1. Places like the Austro- Hungrian Empire, the German Kaisers, Morocco and the New World allowed yidden full practice of the faith, yet no one felt the compelling need to light the menorah in the Town Square or have a silly chanucka parade.
2. If it was even a havaminah of a hiddah mitzva any of the above mentioned Gedolim would have risked life and limb to do it.
3. My challage remains, show m one odam golod who did this in the prior to 40 years agoDecember 4, 2021 10:04 pm at 10:04 pm #2037913
> Shul is established in the rishonim,
Obviously, we were not able to light publicly in most countries for last millenia … we even moved menorahs from outside to inside. Does anyone light new publicly in, say, Paris, where reportedly Jews do not walk publicly in kipah? I can’t find an example of a society where Jews had a status to light in public, so this seems to be a novel question for today’s society.December 5, 2021 3:24 am at 3:24 am #2037987
AAQ, in eretz yisroel where the minhag was/is to light outside, no one ever had public lighting besides shulDecember 5, 2021 10:47 am at 10:47 am #2038109
@AAQ, “I can’t find an example of a society where Jews had a status to light in public, so this seems to be a novel question for today’s society.”
Just because we have rights that we never enjoyed before does not mean we have to be in your face about it, for example we have the right to perform mezitzah beh peh, do we have to have a demostation of that in middle of Time Square?
Eidlekite was always a yiddish middah, you can spot a Bais Yakov girl / yeshiva bucher by the way they talk and walk, not being in your face is a yiddisher middah.December 5, 2021 12:52 pm at 12:52 pm #2038138
To follow on commons call for cautiousness, Maybe there are limits to public lighting when there’s opposition: don’t sue town hall for your first amendment rights, don’t do it where antisemitic feelings are high. Or join with other religions to have everyone access public property. We have an example in NY where Jewish schools join Catholics in fighting public health measures. An effort as admired in the unity aspect as misguided at its goal.December 5, 2021 12:52 pm at 12:52 pm #2038137
Common, I agree with the sentiment on humility,. I am not saying one should do this. Just saying it is a new question that was not entertained before, so we can’t answer by saying that Yitzele Peterburger didn’t light by the czar.December 5, 2021 8:29 pm at 8:29 pm #2038234
@AAQ, there is a HUGE differnce between standing up for our rights given to us by the US goverment and yes it made for an interesting parnership [btw they won the lawsuit] and a bunch of people riding around town in a ragtag parade of menorahsDecember 5, 2021 10:12 pm at 10:12 pm #2038296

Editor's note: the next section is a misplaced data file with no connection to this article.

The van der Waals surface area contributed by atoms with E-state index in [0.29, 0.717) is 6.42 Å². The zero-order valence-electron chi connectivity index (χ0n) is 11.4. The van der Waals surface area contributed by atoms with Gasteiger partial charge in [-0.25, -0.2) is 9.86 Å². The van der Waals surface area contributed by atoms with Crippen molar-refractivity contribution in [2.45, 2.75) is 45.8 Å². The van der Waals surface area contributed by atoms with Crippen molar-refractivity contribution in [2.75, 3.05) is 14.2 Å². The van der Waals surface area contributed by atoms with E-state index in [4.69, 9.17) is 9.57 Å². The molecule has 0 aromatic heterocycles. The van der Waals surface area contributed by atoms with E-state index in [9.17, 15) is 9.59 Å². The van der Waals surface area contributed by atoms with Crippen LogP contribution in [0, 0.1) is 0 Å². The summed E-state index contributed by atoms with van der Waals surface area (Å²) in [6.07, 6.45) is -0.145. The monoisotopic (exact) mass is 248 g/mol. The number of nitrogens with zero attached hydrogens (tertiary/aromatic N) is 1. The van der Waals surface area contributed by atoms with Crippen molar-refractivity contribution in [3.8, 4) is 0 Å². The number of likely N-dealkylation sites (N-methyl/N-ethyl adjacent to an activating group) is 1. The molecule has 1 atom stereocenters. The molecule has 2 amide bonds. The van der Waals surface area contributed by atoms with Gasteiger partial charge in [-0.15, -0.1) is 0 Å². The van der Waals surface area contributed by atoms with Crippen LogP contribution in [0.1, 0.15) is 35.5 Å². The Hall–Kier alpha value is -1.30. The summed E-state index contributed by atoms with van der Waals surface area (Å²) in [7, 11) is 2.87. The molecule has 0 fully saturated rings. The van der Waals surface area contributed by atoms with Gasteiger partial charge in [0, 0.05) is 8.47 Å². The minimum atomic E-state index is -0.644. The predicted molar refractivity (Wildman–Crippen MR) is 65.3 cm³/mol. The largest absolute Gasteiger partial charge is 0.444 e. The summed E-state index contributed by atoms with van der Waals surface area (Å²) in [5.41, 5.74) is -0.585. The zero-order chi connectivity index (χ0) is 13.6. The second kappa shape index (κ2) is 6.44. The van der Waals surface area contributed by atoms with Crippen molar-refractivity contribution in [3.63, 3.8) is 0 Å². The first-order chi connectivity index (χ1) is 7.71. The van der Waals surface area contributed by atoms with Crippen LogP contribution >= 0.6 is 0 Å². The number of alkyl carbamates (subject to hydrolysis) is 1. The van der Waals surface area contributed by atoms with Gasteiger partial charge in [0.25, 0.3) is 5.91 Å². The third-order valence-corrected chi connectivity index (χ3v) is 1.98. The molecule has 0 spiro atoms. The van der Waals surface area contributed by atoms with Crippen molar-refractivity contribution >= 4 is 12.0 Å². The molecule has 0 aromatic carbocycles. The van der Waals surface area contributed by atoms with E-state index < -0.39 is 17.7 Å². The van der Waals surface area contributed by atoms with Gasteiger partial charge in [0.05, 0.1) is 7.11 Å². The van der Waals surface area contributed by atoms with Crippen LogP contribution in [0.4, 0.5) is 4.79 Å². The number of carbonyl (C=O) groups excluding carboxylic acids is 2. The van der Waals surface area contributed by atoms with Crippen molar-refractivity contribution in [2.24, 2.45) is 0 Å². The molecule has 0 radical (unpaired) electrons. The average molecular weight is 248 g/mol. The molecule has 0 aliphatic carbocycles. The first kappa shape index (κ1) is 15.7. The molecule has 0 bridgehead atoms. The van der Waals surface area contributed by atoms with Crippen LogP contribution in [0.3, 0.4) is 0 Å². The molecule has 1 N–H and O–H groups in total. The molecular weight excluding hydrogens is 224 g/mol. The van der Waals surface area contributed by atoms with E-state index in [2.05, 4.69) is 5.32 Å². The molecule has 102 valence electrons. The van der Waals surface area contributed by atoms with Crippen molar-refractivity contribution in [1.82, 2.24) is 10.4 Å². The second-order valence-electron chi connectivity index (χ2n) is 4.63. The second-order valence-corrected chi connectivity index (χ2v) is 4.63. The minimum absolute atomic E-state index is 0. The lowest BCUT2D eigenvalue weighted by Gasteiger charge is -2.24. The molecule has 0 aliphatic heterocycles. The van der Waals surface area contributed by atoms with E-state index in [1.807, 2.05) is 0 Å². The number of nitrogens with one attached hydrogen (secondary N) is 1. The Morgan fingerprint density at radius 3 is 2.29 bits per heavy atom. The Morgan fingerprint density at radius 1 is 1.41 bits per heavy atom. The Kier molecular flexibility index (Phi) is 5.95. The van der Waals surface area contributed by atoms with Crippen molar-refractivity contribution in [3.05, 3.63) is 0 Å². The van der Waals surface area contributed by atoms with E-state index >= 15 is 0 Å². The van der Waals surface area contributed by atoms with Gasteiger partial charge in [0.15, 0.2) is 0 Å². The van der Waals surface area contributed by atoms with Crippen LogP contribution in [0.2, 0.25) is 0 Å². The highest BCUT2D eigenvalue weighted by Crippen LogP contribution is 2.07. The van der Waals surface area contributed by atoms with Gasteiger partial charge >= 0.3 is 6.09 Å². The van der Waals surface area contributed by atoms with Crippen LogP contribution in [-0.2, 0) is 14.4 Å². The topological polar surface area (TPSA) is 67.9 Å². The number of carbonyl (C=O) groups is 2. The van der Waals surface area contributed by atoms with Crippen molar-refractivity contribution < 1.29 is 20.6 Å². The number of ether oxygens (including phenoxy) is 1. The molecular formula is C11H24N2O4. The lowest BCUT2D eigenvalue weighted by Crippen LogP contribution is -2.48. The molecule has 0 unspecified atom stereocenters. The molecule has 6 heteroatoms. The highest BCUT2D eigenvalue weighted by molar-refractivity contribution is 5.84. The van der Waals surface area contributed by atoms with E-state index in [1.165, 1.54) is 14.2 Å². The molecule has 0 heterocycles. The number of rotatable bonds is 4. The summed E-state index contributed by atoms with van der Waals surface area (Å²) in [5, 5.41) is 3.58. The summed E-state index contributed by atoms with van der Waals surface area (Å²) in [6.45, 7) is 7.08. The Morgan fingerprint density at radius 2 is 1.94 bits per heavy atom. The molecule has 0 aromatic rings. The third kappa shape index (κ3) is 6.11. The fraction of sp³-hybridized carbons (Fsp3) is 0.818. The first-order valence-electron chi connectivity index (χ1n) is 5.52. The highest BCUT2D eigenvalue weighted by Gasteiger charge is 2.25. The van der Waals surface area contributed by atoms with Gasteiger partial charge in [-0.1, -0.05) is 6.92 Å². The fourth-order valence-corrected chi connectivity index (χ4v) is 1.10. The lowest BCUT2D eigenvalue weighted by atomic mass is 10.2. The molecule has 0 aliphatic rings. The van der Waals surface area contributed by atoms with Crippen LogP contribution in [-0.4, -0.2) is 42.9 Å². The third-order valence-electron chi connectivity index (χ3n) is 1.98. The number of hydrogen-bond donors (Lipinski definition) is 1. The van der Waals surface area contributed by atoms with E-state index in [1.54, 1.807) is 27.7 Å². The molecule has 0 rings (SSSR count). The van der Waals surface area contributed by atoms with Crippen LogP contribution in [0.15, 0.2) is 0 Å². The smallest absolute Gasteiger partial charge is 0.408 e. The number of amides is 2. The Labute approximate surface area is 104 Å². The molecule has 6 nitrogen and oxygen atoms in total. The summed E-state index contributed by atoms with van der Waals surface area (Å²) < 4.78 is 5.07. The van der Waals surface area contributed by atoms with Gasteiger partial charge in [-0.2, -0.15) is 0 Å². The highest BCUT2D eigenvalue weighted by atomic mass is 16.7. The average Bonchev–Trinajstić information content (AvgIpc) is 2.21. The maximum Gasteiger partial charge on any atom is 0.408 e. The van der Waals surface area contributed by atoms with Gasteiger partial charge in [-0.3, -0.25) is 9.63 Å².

there is not much difference – Both religious education and equal access to town hall relate to the first Amendment. In both cases, the opponents are those who mis-interpret equal access to “no religion” (i.e. no funds for religious institutions and no reiligious symbols at town hall). AND in both cases, when you advocate for things that a big chunk of population does not like (covidike schols and public menorahs) there is a price to pay for demanding the rights. Specific heshbon what we gain v. what we lose may be a subject of disagreement. To the school side, as you are say, they are defending freedoms they had while public menorah is invading public sphere. To the other side, schools seem to solve health-freedom dilemmas to their own financial benefit while people with menorahs have a passion for pirsumei nisa. Not an easy kal vahomer.December 6, 2021 5:57 am at 5:57 am #2038385
There is a HUGE difference, one being the court of law and second being the court of public opinion.
In a court of law I would support Chabad 100% if they were denied the permit even sending a check to legal fund, simply reason, Menorah today, shul closure tomorrow, Metzitza ban the next day, Bris ban after that, very simple we have to stop the anti religious bias in its tracks.
In the court of public opinion I find it absurd the need to have a public meorah lighting in every little dorf, and to drive around town with menorahs on the roof of the cars all under the guise of “persumi nisa” If either one was the case Reb Moshe Feinstein, Rabbi JB Soloveitchik or the Bobover Rebbe for example would have done it here in the US, all were makpid on hidur mitzva.
And frankly I don’t think a ragtag line of Harleys with mounted menorahs followed by a school bus of kids hollering out the windows, followed by a bunch of minvans is persumi nisa.
Eidelkiet is the hallmark of the Jewish nationsDecember 6, 2021 12:12 pm at 12:12 pm #2038512Avram in MDParticipant
“Seriously, we discussed already how these chabadnikim are almost the only ones doing something for the millions of disappearing Jews, so let’s discuss whether they are has vesholom doing too much.”
“Being concerned more with making a” kidush chabad” than actually helping others is something that needs to be rooted out and acknowledged as a chisaron that’s being avoided.”